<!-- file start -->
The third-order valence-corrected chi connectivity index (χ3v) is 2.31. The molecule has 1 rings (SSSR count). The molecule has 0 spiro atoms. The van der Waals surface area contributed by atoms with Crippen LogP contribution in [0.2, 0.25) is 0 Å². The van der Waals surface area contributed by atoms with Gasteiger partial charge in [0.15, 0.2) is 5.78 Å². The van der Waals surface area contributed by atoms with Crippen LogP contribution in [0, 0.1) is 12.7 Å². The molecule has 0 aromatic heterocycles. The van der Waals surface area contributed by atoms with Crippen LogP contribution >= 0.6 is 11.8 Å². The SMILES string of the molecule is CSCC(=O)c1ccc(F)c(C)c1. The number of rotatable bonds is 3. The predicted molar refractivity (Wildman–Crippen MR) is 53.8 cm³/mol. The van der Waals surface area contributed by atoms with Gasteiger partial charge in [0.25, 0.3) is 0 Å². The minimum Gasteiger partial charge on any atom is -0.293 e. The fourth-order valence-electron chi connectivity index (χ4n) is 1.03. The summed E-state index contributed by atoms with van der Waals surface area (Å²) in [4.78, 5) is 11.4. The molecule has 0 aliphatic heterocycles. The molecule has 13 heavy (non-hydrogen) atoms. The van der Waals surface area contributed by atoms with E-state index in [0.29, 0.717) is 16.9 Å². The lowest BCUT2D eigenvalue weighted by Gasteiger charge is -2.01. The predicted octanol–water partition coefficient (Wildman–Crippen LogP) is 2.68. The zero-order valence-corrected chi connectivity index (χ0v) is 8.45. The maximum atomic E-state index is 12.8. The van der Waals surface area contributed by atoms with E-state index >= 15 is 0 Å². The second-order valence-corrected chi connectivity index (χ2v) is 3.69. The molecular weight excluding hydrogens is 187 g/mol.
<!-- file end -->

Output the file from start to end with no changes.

The third-order valence-corrected chi connectivity index (χ3v) is 2.31. The molecule has 1 rings (SSSR count). The molecule has 0 spiro atoms. The van der Waals surface area contributed by atoms with Crippen LogP contribution in [0.2, 0.25) is 0 Å². The van der Waals surface area contributed by atoms with Gasteiger partial charge in [0.15, 0.2) is 5.78 Å². The van der Waals surface area contributed by atoms with Crippen LogP contribution in [0, 0.1) is 12.7 Å². The molecule has 0 aromatic heterocycles. The van der Waals surface area contributed by atoms with Crippen LogP contribution >= 0.6 is 11.8 Å². The SMILES string of the molecule is CSCC(=O)c1ccc(F)c(C)c1. The number of rotatable bonds is 3. The predicted molar refractivity (Wildman–Crippen MR) is 53.8 cm³/mol. The van der Waals surface area contributed by atoms with Gasteiger partial charge in [0.25, 0.3) is 0 Å². The minimum Gasteiger partial charge on any atom is -0.293 e. The fourth-order valence-electron chi connectivity index (χ4n) is 1.03. The summed E-state index contributed by atoms with van der Waals surface area (Å²) in [4.78, 5) is 11.4. The molecule has 0 aliphatic heterocycles. The molecule has 13 heavy (non-hydrogen) atoms. The van der Waals surface area contributed by atoms with E-state index in [0.29, 0.717) is 16.9 Å². The lowest BCUT2D eigenvalue weighted by Gasteiger charge is -2.01. The predicted octanol–water partition coefficient (Wildman–Crippen LogP) is 2.68. The zero-order valence-corrected chi connectivity index (χ0v) is 8.45. The maximum atomic E-state index is 12.8. The van der Waals surface area contributed by atoms with E-state index >= 15 is 0 Å². The second-order valence-corrected chi connectivity index (χ2v) is 3.69. The molecular weight excluding hydrogens is 187 g/mol.